The physical size of an event can be easily grasped if related to one’s neighbourhood. Dimensions, as for the authors of How big really is a new way to communicate history, by overlapping the total size or extent of an event over a certain postcode area at the right scale.
However, this tool could also overlay more critical contemporary spaces, instead of doing it from a very perverse neutrality. In their site, topics range from the war on terror in Afganistan, the Moon landing, Ancient civilizations, environmental disasters in Pakistan and Chernobyl… But I just missed some more controversial issues in this project, which was launched and supported by the BBC.
And since they kindly ask for readers’ feedback for further implementation, I will suggest some other possible visualizations that I am very much looking forward to seeing in how big really, such as:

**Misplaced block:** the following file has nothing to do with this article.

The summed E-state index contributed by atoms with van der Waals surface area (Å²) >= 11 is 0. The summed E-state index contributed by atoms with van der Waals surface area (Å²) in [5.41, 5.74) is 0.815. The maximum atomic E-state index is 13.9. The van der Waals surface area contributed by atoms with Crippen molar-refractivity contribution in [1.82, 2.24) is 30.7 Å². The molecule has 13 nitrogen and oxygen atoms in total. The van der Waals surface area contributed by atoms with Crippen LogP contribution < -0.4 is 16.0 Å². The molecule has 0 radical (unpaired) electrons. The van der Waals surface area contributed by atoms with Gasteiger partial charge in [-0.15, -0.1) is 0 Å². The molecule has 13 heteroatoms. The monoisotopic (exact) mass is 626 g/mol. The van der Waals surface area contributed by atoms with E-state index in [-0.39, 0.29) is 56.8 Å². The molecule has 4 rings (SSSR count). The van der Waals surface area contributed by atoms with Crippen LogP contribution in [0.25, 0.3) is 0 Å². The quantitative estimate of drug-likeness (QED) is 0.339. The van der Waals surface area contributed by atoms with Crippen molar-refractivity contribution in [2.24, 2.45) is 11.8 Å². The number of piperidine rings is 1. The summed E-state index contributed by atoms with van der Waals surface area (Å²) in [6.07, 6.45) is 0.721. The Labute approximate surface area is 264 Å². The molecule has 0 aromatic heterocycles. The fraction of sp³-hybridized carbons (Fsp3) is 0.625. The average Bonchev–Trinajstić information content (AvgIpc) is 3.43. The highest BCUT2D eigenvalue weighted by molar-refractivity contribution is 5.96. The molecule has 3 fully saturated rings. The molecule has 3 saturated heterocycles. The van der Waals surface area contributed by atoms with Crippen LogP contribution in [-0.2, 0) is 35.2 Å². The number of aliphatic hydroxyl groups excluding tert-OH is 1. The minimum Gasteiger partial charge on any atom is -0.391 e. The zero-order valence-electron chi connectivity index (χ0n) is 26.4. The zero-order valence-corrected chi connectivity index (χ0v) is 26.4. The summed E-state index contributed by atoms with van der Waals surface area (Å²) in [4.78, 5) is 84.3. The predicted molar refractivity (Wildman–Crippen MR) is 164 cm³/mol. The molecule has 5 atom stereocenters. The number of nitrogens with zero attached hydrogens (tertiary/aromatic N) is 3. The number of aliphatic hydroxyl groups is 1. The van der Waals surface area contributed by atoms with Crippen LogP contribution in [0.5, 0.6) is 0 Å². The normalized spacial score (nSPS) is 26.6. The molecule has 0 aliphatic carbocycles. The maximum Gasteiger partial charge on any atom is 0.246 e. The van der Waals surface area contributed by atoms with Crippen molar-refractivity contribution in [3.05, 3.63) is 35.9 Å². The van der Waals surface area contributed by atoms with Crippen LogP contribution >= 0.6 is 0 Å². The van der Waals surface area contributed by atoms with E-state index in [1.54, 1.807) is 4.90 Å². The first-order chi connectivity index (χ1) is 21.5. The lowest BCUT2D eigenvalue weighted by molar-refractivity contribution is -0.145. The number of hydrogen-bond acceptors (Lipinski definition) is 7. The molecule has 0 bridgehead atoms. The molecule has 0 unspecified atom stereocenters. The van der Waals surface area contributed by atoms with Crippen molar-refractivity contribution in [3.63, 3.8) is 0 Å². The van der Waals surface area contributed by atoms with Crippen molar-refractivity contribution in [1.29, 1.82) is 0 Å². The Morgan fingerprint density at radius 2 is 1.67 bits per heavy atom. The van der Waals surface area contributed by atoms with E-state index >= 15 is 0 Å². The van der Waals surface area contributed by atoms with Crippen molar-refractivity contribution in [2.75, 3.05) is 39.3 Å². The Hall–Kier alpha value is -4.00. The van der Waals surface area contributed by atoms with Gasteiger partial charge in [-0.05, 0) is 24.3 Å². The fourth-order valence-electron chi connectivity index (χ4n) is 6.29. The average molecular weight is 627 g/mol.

the size of London neighbourhoods expresssing civil discontent during the riots 2011,
the shrinkage of university facilities affected by cuts on education budgets,
the Queen’s properties put together over a slum in Mumbai,
the total amount of public space that is under current CCTV surveillance in London,
the distance in miles that soldiers walk within a year during changing the guard at Buckingham Palace,
the total floor area of privatized housing under Thatcher,
the size of demolished urban fabric that has been carried out to make place for the Olympics,